It's all there: Henry Winkler and Marion Ross necking on the set of "Happy Days"; Winkler explaining how ABC wouldn't let his character, Arthur "Fonzie" Fonzarelli, wear a leather jacket at first because network executives thought the jacket made him look "too much like a hood"; Robin Williams' first network TV appearance as an alien named Mork visiting the Cunninghams of Milwaukee.
Yes, it's all there in the "Happy Days Reunion," at 9:30 tonight on WJZ (Channel 13). But, as promising as those three moments might sound, that's as good as it gets. And when you stretch it out over 90 minutes, it gets a little thin.
Maybe I'm just nostalgia-ed out. "Happy Days Reunion" is nostalgia about a series that was wall-to-wall nostalgia to begin with. And such reunion shows are becoming a programming genre unto themselves these days. The formula that was such a success for recent CBS nostalgia-ramas on "M*A*S*H," "The Bob Newhart Show," "All in the Family," "Mary Tyler Moore Show" and others is followed to the letter tonight:
Get a celebrity, preferably a member of the original cast, to be host.
Tonight, it's Winkler, whose Fonz was the biggest star of this sitcom about teen life in Milwaukee during the 1950s.
Get other celebrities who had major roles in the show to come back, sit down with the host and get all weepy about what a "big, happy family" they were.
Ron Howard, Marion Ross and Tom Bosley -- Richie, Marion and Howard Cunningham -- return with a bunch of other folks and seem very touched by the reunion.
And then get video clips of all the big moments in the history of the show, plus some bloopers and outtakes never seen before, and have the host string them all together with sentiment and goop.
There are lots of clips from the series, which ran from 1974 to 1984 and was TV's highest rated show in the 1977-'78 season. There's the introduction of two new characters, Laverne (Penny Marshall) and Shirley (Cindy Williams). And there's the farewell scene between Richie Cunningham and the Fonz from the final show for Ron Howard in 1980, when his Richie left Milwaukee to go off to Hollywood to be a screenwriter, just as Howard himself was leaving the show to start a directing career in feature films. Winkler introduces the clips with a wash of schmaltz.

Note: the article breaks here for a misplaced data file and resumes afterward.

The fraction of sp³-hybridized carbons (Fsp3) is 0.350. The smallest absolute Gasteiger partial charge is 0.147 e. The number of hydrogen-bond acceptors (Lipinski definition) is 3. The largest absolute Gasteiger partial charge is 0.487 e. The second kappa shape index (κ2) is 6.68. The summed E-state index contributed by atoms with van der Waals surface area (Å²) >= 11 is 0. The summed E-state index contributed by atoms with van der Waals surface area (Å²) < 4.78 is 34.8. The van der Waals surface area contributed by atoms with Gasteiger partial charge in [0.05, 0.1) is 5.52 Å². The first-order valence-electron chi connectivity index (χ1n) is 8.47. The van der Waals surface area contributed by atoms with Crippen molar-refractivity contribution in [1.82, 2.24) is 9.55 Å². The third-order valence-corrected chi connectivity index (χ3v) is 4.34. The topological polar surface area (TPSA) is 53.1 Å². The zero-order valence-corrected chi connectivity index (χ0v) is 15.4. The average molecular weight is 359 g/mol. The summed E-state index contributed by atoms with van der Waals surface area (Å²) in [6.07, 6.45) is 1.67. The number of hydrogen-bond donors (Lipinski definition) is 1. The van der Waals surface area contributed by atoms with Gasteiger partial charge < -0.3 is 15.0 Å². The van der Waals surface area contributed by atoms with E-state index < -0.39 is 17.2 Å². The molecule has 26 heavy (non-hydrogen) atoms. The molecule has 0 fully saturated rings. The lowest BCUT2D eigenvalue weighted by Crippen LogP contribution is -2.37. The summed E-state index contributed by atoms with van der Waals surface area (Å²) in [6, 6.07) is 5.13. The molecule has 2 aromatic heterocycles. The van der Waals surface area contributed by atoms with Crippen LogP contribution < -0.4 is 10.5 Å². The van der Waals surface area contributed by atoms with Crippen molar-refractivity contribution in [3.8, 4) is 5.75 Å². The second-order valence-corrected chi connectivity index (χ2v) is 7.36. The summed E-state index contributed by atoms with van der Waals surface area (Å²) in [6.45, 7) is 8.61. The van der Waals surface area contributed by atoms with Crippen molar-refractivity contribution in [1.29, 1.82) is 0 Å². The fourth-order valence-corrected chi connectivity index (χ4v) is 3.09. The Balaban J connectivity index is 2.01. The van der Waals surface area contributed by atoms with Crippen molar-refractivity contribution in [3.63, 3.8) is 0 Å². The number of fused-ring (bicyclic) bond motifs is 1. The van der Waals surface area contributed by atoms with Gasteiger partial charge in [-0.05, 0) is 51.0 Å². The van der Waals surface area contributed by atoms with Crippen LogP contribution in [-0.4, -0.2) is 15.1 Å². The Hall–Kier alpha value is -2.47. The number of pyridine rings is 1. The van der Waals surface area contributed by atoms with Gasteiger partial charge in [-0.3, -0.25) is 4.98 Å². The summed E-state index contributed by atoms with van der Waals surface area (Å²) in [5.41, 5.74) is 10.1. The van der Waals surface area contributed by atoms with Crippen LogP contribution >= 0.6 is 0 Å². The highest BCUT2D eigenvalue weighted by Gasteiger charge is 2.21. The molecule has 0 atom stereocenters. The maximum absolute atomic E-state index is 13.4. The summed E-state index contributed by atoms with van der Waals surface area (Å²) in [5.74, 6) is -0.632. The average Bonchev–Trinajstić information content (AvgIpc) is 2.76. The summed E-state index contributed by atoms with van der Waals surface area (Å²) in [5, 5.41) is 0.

And that's what's wrong with the show. It follows this formula for reunion-show-as-entertainment too perfectly. It seems too calculated. There are no moments of real insight, melancholy, joy or reflection on the experience of what "Happy Days" was. Some viewers may feel their attachments to the show are being exploited more than they are explained or celebrated.
"Happy Days" itself was not great television. But it was television doing great at one of the things prime-time TV does best: celebrating home, family, consensus, a rose-colored notion of the past and an optimistic view of the future.
The Fonz is a good example of how that worked. The character was a TV version of the energy of youth and impulse of rebellion that Marlon Brando and James Dean played in feature films, like "Rebel Without a Cause" and "The Wild One." But in "Happy Days," all the danger, excitement, sense of outsider and oppositional values were made tame, safe and subservient to the all-American, middle-class family and what it stands for.
But maybe I'm rationalizing or ir-rationalizing my problems with the reunion. Maybe my real problem with the producers is that they had 90 minutes to fill and didn't see fit to use any video featuring Pinky Tuscadero. No Pinky Tuscadero. Go figure.